Triumph and Tragedy: The Enduring Appeal of Henry VIII’s Six Wives by Conor Byrne

| December 8, 2016

Thank you to author and historian Conor Byrne for writing this guest article for us today. Yesterday, the Guardian published a provocative article entitled “Six Wives with Lucy Worsley: Why TV shows are for the chop.” The article, which reviewed the Oxford-educated presenter’s new television series on Henry VIII’s consorts, was highly critical. Joel Golby […]

1 December 1541 – Dereham and Culpeper found guilty

| December 1, 2016

On this day in history, 1st December 1541, Francis Dereham, secretary to Queen Catherine Howard, and Thomas Culpeper, a member of the king’s privy chamber, were tried for treason at Guildhall in London. Both men were found guilty and condemned to death. Chronicler and Windsor Herald Charles Wriothesley records: “This yeare, the fyrst daye of […]

Imagining the Butterflies of the Alhambra – Wendy J. Dunn

| November 28, 2016

Imagining the Butterflies of the Alhambra – Wendy J. Dunn

A big welcome to historical novelist Wendy J. Dunn who is joining us today on the first stop of her book tour for Falling Pomegranate Seeds: The Duty of Daughters, Book 1 in Katherine of Aragon Story. It’s a wonderful book. MadeGlobal Publishing is offering a paperback copy to one lucky Anne Boleyn Files follower. […]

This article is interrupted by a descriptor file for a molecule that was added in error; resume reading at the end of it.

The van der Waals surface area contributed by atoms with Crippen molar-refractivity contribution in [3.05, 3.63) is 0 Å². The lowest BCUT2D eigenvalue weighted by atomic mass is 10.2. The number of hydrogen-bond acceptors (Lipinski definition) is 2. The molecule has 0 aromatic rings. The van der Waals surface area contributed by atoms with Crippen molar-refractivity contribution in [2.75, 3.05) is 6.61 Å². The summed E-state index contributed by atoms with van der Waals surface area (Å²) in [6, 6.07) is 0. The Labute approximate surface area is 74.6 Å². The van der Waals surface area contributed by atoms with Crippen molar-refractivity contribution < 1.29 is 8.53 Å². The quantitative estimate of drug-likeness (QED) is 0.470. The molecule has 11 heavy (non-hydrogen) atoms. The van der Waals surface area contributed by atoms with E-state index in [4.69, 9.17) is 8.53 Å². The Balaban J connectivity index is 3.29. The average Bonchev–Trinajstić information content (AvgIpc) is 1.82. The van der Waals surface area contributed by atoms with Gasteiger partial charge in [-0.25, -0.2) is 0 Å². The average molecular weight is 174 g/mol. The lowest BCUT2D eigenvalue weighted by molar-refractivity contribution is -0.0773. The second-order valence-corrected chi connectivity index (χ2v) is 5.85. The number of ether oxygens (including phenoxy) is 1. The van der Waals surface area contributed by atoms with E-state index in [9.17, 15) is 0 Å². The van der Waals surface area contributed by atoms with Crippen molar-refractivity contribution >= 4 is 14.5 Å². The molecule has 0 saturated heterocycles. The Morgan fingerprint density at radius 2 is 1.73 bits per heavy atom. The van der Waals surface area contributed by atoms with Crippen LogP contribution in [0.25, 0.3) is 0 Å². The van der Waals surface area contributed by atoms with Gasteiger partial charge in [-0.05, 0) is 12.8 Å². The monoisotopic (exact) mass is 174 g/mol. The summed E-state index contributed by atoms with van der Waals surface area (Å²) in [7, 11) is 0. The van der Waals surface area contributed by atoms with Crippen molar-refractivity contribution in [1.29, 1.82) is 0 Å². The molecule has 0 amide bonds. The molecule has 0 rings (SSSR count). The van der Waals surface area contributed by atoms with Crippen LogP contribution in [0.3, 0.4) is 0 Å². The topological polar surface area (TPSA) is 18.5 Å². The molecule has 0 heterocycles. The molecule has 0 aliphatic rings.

12 November – A departure, interrogation, death and funeral procession

| November 12, 2016

12th November was a busy day in Tudor history and I’ve picked out four key events for you to read more about: At midnight on 12th/13th November 1532, King Henry VIII and Anne Boleyn, Marquis of Pembroke, set sail from Calais to head back to Dover. Chronicler Edward Hall writes: “On Tewesdaie at midnight he […]

8 November 1541 – Catherine Howard and “the grievousness of her demerits”

| November 8, 2016

After abandoning the idea of interrogating the hysterical Queen Catherine Howard on 7th November (click here for more on what happened), Archbishop Cranmer returned to the Queen’s apartments at Hampton Court Palace on 8th November 1541 to interrogate her. Cranmer reported to Henry VIII that he had intended to question her severely, “first, to exaggerate […]

6 November – A meeting, a procession and an abandoned queen

| November 6, 2016

6th November was quite a busy day in Tudor history! We have Mary Tudor’s entry into Paris, following her coronation on this day in 1514; we have the first meeting of Catherine of Aragon and Arthur Tudor, on this day in 1501; and then we have Henry VIII abandoning Catherine Howard at Hampton Court Palace […]

2 November 1541 – An All Souls’ Day shock for Henry VIII

| November 2, 2016

2 November 1541 – An All Souls’ Day shock for Henry VIII

All Souls’ Day is the feast day when forgotten souls, those souls in purgatory who might not have any masses or prayers being said for them, are remembered and it was at the special All Souls’ mass of 1541 that Henry VIII’s happy world came crashing down. Previous to this, Henry VIII had been blissfully […]

Free Jane Seymour lesson today only

| October 24, 2016

Free Jane Seymour lesson today only

To commemorate the death of Jane Seymour, third wife of Henry VIII, MedievalCourses.com are offering everyone the chance to listen to module 3 of their new seven-unit course, “The Six Wives of Henry VIII: Monarchy and Matrimony in Tudor England” for free just for today. The module is just over 26 minutes long and is […]